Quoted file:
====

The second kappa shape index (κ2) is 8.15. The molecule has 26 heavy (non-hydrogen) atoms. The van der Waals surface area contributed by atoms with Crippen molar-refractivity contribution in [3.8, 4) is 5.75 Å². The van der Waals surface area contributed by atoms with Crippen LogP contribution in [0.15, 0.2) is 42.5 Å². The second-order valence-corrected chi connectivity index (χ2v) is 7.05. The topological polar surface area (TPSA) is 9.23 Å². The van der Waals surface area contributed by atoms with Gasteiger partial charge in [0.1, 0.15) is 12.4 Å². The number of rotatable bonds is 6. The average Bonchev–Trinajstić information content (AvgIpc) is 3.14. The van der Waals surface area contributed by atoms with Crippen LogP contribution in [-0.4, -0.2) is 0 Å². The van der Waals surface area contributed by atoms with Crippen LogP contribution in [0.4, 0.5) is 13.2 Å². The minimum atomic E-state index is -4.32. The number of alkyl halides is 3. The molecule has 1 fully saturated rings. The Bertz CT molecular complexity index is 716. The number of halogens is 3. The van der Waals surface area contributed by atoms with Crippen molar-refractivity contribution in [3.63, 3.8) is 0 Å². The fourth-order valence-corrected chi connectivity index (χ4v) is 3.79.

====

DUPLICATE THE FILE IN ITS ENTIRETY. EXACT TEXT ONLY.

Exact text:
The second kappa shape index (κ2) is 8.15. The molecule has 26 heavy (non-hydrogen) atoms. The van der Waals surface area contributed by atoms with Crippen molar-refractivity contribution in [3.8, 4) is 5.75 Å². The van der Waals surface area contributed by atoms with Crippen LogP contribution in [0.15, 0.2) is 42.5 Å². The second-order valence-corrected chi connectivity index (χ2v) is 7.05. The topological polar surface area (TPSA) is 9.23 Å². The van der Waals surface area contributed by atoms with Gasteiger partial charge in [0.1, 0.15) is 12.4 Å². The number of rotatable bonds is 6. The average Bonchev–Trinajstić information content (AvgIpc) is 3.14. The van der Waals surface area contributed by atoms with Crippen LogP contribution in [-0.4, -0.2) is 0 Å². The van der Waals surface area contributed by atoms with Crippen LogP contribution in [0.4, 0.5) is 13.2 Å². The minimum atomic E-state index is -4.32. The number of alkyl halides is 3. The molecule has 1 fully saturated rings. The Bertz CT molecular complexity index is 716. The number of halogens is 3. The van der Waals surface area contributed by atoms with Crippen molar-refractivity contribution in [3.63, 3.8) is 0 Å². The fourth-order valence-corrected chi connectivity index (χ4v) is 3.79.